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Sarah Ringerud, Christa Peters-Lidard, Joe Munchak, and Yalei You

GPM retrievals, NOAA has implemented a 1D variational (1DVAR) technique—the Microwave Integrated Retrieval System (MiRS)—which does an iterative inversion of the radiative transfer in the same way over all surfaces ( Boukabara et al. 2011 ; Meng et al. 2017 ). This method has the benefit of being fully radiometrically consistent and having no reliance on ancillary model data beyond initial offline development of first-guess parameters from climatology. The downside is that in retrieving all

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F. Joseph Turk, Sarah E. Ringerud, Yalei You, Andrea Camplani, Daniele Casella, Giulia Panegrossi, Paolo Sanò, Ardeshir Ebtehaj, Clement Guilloteau, Nobuyuki Utsumi, Catherine Prigent, and Christa Peters-Lidard

comparison to that identifying the precipitation. In heavy precipitation cases, the retrieval is insensitive to the surface; however, for light precipitation cases the emissivity becomes highly relevant in any physically based retrieval developed for land surfaces. Physical models of emissivity, such as those included in the NOAA Community Radiative Transfer Model (CRTM) ( Liu and Boukabara 2014 ) and the Community Microwave Emission Modeling Platform (CMEM) implemented by the European Centre for Medium

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Nobuyuki Utsumi, F. Joseph Turk, Ziad S. Haddad, Pierre-Emmanuel Kirstetter, and Hyungjun Kim

the precipitation-free scenes inferred from the DPR profiles, together with the Modern-Era Retrospective Analysis for Research and Applications version 2 (MERRA-2) ( Gelaro et al. 2017 ) temperature and water vapor profile, the surface emissivity for GMI’s first nine (89 GHz and below) channels is estimated by the emissivity retrieval method of Mathew et al. (2008) with the successive order of interaction (SOI) radiative transfer model ( Heidinger et al. 2006 ), regardless of the surface. For

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Andrea Camplani, Daniele Casella, Paolo Sanò, and Giulia Panegrossi

to the five different 10° latitude bins indicated in the legend. The extremely variable snow-cover extent and snow radiative properties in the MW are one of the main issues in the detection and quantification of snowfall by passive microwave observations, which remain among the most challenging tasks in global precipitation retrieval ( Bennartz and Bauer 2003 ; Skofronick-Jackson et al. 2004 , 2019 ; Noh et al. 2009 ; Levizzani et al. 2011 ; Kongoli and Helfrich 2015 ; Chen et al. 2016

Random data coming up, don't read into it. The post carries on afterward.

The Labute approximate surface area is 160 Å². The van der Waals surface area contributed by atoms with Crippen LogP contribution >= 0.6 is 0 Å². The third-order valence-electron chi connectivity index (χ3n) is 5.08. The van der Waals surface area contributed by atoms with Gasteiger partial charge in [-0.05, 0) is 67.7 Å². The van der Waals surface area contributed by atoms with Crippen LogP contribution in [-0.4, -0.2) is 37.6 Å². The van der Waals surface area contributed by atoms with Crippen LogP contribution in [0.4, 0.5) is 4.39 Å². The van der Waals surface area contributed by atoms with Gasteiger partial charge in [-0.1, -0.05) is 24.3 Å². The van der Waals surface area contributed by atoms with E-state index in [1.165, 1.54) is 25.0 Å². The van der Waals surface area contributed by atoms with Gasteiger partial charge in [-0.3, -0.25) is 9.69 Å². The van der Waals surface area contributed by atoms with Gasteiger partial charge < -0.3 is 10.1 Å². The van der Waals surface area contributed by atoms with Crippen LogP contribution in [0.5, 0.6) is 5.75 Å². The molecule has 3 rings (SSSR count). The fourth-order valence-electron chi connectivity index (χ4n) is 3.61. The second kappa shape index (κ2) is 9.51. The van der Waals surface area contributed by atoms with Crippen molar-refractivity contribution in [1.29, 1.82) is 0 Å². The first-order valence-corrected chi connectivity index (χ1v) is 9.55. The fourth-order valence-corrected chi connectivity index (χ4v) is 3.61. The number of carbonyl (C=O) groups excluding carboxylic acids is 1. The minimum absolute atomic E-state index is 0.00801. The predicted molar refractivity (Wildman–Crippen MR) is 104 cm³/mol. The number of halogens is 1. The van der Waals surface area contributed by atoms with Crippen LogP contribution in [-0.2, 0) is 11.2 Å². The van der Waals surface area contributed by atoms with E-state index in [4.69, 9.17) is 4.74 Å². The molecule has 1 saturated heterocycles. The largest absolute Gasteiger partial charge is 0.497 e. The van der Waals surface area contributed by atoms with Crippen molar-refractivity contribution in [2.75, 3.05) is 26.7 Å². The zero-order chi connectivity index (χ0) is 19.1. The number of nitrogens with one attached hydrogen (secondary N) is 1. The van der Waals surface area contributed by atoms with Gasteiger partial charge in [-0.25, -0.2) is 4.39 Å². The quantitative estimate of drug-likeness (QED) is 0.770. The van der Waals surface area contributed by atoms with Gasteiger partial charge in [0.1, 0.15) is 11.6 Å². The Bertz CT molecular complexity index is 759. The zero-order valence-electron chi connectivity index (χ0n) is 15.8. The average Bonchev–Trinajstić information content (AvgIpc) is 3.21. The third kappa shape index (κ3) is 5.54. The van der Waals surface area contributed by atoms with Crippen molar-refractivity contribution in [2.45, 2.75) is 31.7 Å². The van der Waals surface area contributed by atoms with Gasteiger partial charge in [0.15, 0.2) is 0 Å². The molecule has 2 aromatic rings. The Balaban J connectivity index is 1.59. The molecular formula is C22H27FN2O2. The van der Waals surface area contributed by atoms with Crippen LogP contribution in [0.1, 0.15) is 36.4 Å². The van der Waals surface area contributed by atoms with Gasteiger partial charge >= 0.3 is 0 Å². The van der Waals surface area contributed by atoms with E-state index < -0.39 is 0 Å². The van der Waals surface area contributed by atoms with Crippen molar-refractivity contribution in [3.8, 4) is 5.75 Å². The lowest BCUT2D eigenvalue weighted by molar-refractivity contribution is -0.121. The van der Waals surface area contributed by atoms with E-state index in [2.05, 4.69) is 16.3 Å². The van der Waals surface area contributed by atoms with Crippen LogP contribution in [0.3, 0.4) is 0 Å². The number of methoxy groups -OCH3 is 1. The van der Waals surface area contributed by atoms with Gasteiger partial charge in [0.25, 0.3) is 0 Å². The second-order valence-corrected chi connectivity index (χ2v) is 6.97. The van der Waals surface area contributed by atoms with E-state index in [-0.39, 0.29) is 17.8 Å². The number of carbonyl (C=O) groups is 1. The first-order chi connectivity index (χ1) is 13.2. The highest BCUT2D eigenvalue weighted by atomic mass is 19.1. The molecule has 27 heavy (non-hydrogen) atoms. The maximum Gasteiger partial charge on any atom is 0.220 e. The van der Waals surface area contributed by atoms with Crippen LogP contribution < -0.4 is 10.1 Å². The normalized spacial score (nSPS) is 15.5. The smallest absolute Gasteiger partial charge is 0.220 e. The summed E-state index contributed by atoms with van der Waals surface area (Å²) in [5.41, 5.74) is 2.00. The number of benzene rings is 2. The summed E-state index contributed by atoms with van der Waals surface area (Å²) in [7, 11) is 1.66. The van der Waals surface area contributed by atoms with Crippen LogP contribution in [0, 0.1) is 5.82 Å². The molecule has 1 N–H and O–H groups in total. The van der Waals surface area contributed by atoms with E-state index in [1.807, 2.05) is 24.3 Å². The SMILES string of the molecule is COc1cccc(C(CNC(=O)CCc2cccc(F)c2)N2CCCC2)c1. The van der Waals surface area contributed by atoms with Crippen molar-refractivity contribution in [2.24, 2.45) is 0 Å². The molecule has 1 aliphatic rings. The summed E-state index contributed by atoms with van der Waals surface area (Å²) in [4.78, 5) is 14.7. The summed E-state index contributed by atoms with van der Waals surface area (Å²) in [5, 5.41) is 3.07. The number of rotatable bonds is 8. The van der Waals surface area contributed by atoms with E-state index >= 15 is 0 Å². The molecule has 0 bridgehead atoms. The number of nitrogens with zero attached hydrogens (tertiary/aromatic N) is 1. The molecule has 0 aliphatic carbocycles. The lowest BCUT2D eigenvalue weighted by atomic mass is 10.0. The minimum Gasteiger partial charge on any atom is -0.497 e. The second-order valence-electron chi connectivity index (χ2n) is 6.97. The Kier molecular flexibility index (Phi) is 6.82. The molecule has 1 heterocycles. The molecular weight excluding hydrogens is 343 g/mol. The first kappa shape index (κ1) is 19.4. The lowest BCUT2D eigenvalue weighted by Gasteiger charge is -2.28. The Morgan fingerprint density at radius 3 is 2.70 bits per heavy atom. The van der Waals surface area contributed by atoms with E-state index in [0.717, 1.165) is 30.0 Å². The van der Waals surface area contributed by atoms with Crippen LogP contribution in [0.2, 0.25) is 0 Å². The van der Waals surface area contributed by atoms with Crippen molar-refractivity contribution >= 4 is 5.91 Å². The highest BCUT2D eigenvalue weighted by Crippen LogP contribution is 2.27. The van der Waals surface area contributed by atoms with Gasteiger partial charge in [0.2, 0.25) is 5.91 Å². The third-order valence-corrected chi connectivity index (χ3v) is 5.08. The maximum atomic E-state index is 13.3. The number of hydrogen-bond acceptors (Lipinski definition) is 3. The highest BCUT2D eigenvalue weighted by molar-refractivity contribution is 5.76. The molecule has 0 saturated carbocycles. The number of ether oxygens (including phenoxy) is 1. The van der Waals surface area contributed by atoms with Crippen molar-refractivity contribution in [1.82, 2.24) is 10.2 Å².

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Veljko Petković, Marko Orescanin, Pierre Kirstetter, Christian Kummerow, and Ralph Ferraro

documented in work of Kummerow et al. (2015) . GPROF utilizes a Bayesian approach that employs a priori information on the relationship between hydrometeor profiles and corresponding radiances. Using the DPR-combined algorithm as a primary source of precipitation profiles, coupled with radiative transfer models, GPROF computes Tbs for any sensor that forms part of the GPM constellation ( Kummerow et al. 2011 ). The algorithm first groups the entire a priori database by using ancillary information (TPW

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Clément Guilloteau and Efi Foufoula-Georgiou

and converted into brightness temperatures (TBs) for physical interpretation. The physical principles of the radiative transfer of microwaves in the atmosphere are well understood and generally accurately reproduced by numerical models. However, the conversion of observed microwave multispectral signatures into hydrometeor profiles (inverse problem) remains uncertain. This uncertainty derives mostly from the inherent underdetermined nature of the inverse problem, that is, while any given

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Zhe Li, Daniel B. Wright, Sara Q. Zhang, Dalia B. Kirschbaum, and Samantha H. Hartke

Goddard Cumulus Ensemble (GCE; Tao et al. 2014 ) for cloud radiation–microphysics parameterization, the Land Information System (LIS; Peters-Lidard et al. 2007 ) for the land surface spinup fields, and EDAS ( Zupanski et al. 2011 ) for data assimilation. NU-WRF EDAS assimilates precipitation-sensitive radiances using an all-sky radiative transfer simulator ( Matsui et al. 2014 ) and a maximum likelihood ensemble filter (MLEF) to produce a 32-member ensemble used to update the state

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